As I said when I initially discussed the villain, you need to carefully consider what weaknesses your Ancient Being has, and how your protagonist can effectively exploit them. Besides, seeing a bit of cleverness from your protagonist—experiencing their thought process—is far more compelling than them having nothing but brute force on their side.
3. The Tycoon
They’ve got billions of dollars. They’ve got jets, they’ve got skyscrapers, and they’ve got the most advanced technology in the world. In fact, they could save the world.
But they choose not to.
This type of villain is out only for self-gain. For the most part, this takes the form of financial gain, adding billions to their billions. But perhaps it becomes more sinister, and they plan to blow up everything and create a continent that everyone will have to live on, thereby making everyone indebted to them. (Okay, so Lex Luthor has had some dumb plans, but you can write your Tycoon some better ones.)
To explain the Tycoon I’m going to use two examples, both from different versions of the same story.
The Once-ler is the narrator of Dr Seuss’s The Lorax, and in fact is a villain protagonist. Over the course of the story, he destroys the Truffula Tree forest as he cuts them down to expand his business.
Especially in the 1972 adaptation, he is heavily humanised despite still being condemned (and rightly so) for his actions. We know that he’s the reason that the forest is dead and the animals no longer have a home. However, he has a well-argued reason for every decision that he makes along the way, and we understand his thought process. Though, vitally, we still know that his decisions are what led to this disaster.
In the 2012 adaptation, his role is shifted to secondary antagonist/deuteragonist and our Tycoon is O’Hare, founder of O’Hare Air. His evil scheme is to sell air to people, hiding from them the fact that elsewhere it’s free. He isn’t humanised to nearly the same degree. And yes, we understand the motivation of “I sell air, I get money,” but he’s an empty shell. An evil capitalist cutout. There’s a reason that the Once-ler is the one Tumblr fell in love with.
When crafting a Tycoon, remember that this type of villain is human. So make them just that: Human.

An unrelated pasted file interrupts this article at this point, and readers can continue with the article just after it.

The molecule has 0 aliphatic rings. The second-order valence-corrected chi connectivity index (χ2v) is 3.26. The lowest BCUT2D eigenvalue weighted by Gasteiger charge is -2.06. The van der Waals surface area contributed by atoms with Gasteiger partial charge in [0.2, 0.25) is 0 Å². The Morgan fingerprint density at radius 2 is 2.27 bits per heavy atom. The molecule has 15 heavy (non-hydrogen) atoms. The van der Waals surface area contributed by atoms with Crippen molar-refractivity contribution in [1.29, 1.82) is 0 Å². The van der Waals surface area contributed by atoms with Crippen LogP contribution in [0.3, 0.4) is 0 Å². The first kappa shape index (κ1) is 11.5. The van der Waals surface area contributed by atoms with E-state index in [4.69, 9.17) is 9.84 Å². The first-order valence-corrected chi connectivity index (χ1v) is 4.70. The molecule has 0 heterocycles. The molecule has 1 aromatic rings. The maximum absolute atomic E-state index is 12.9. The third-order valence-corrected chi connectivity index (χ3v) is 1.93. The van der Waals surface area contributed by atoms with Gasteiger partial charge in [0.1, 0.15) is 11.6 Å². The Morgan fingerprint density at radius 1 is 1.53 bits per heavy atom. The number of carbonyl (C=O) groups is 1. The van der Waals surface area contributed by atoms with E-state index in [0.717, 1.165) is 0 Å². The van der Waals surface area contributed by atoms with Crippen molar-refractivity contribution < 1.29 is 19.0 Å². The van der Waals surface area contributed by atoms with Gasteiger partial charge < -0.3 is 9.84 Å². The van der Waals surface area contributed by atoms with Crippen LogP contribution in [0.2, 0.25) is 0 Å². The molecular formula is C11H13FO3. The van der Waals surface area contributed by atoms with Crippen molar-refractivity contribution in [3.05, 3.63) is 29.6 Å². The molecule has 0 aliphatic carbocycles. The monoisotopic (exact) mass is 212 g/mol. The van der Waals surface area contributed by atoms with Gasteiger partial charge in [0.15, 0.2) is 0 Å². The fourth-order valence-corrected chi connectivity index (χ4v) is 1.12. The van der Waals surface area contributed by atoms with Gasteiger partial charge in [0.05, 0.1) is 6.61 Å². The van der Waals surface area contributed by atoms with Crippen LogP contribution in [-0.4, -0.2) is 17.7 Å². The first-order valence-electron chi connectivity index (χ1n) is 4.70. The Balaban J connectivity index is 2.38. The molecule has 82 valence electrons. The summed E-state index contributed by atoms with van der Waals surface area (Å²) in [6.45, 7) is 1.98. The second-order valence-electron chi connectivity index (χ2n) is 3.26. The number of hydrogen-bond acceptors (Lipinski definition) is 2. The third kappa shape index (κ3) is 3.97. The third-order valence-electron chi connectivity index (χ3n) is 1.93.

4. The Mirror Image
This is a villain very happy in superhero stories. Essentially, this is your protagonist but evil. What would happen if someone with the same abilities as your protagonist used them for evil? What would happen if your protagonist used those abilities for evil?
If you watch Iron Man or either of the sequels you’ll see an abundance of Mirror Images. There’s also Yellowjacket in Ant-Man (who is, incidentally, also a Tycoon). It’s also common in many genres for the hero and villain to be presented as two sides of the same coin.
A Mirror Image is a great tool for exploring the themes and morals of your story as they show the opposite of your argument. If your hero must learn to be noble and heroic, your Mirror Image is using very similar abilities and qualities and being dishonourable and cowardly.
The danger with this type of villain is that they may come across as weak or lazy as if you’ve simply taken your hero and flipped them. The counter to this is to put more work into your Mirror than just giving them the same suit and making them do evil with it. Yes, I’m talking about Yellowjacket again. Yellowjacket might be a Mirror Image, but so is Lord Voldemort.
And, for those who’ve read the original antagonists post: An ally antagonist can also be an effective Mirror Image. Many antagonists can, but I do see it most often with villains.
Thank you so much for reading! Leave a comment below if you have any thoughts, and make sure to follow my Twitter for notes about writing, updates about this blog, and the occasional dumb joke.